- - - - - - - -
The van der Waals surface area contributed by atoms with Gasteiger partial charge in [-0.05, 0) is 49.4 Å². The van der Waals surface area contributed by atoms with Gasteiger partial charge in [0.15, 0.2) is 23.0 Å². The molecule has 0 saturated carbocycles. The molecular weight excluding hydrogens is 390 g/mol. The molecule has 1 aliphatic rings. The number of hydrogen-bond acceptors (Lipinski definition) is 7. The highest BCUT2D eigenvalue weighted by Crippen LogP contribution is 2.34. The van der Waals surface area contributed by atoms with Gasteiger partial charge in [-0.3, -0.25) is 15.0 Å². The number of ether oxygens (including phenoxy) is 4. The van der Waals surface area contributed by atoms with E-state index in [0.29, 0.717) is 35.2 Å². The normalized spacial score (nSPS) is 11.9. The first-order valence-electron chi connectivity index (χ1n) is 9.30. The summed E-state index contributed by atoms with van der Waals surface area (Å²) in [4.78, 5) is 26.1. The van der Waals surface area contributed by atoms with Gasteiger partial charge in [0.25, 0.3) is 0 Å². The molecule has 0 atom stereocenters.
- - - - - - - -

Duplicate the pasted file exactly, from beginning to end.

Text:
The van der Waals surface area contributed by atoms with Gasteiger partial charge in [-0.05, 0) is 49.4 Å². The van der Waals surface area contributed by atoms with Gasteiger partial charge in [0.15, 0.2) is 23.0 Å². The molecule has 0 saturated carbocycles. The molecular weight excluding hydrogens is 390 g/mol. The molecule has 1 aliphatic rings. The number of hydrogen-bond acceptors (Lipinski definition) is 7. The highest BCUT2D eigenvalue weighted by Crippen LogP contribution is 2.34. The van der Waals surface area contributed by atoms with Gasteiger partial charge in [-0.3, -0.25) is 15.0 Å². The number of ether oxygens (including phenoxy) is 4. The van der Waals surface area contributed by atoms with E-state index in [0.29, 0.717) is 35.2 Å². The normalized spacial score (nSPS) is 11.9. The first-order valence-electron chi connectivity index (χ1n) is 9.30. The summed E-state index contributed by atoms with van der Waals surface area (Å²) in [4.78, 5) is 26.1. The van der Waals surface area contributed by atoms with Gasteiger partial charge in [0.25, 0.3) is 0 Å². The molecule has 0 atom stereocenters.